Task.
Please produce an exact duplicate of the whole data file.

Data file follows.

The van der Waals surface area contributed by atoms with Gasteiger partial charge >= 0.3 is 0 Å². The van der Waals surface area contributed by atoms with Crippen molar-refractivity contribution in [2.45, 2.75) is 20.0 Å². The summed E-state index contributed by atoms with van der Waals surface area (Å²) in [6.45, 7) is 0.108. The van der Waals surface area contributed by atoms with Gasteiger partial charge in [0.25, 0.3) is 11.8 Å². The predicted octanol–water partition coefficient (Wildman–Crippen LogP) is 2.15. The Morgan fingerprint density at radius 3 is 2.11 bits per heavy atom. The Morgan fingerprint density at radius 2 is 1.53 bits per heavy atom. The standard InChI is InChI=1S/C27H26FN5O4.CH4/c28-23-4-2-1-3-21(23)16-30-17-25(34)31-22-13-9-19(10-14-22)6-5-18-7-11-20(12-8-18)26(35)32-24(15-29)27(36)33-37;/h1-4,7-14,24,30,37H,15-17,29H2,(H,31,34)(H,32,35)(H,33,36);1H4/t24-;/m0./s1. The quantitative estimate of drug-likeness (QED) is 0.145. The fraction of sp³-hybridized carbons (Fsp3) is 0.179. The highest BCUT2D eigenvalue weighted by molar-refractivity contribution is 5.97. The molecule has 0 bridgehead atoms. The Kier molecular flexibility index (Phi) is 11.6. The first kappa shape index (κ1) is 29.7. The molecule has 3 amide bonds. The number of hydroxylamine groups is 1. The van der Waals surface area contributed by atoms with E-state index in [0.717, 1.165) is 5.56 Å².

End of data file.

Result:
The van der Waals surface area contributed by atoms with Gasteiger partial charge >= 0.3 is 0 Å². The van der Waals surface area contributed by atoms with Crippen molar-refractivity contribution in [2.45, 2.75) is 20.0 Å². The summed E-state index contributed by atoms with van der Waals surface area (Å²) in [6.45, 7) is 0.108. The van der Waals surface area contributed by atoms with Gasteiger partial charge in [0.25, 0.3) is 11.8 Å². The predicted octanol–water partition coefficient (Wildman–Crippen LogP) is 2.15. The Morgan fingerprint density at radius 3 is 2.11 bits per heavy atom. The Morgan fingerprint density at radius 2 is 1.53 bits per heavy atom. The standard InChI is InChI=1S/C27H26FN5O4.CH4/c28-23-4-2-1-3-21(23)16-30-17-25(34)31-22-13-9-19(10-14-22)6-5-18-7-11-20(12-8-18)26(35)32-24(15-29)27(36)33-37;/h1-4,7-14,24,30,37H,15-17,29H2,(H,31,34)(H,32,35)(H,33,36);1H4/t24-;/m0./s1. The quantitative estimate of drug-likeness (QED) is 0.145. The fraction of sp³-hybridized carbons (Fsp3) is 0.179. The highest BCUT2D eigenvalue weighted by molar-refractivity contribution is 5.97. The molecule has 0 bridgehead atoms. The Kier molecular flexibility index (Phi) is 11.6. The first kappa shape index (κ1) is 29.7. The molecule has 3 amide bonds. The number of hydroxylamine groups is 1. The van der Waals surface area contributed by atoms with E-state index in [0.717, 1.165) is 5.56 Å².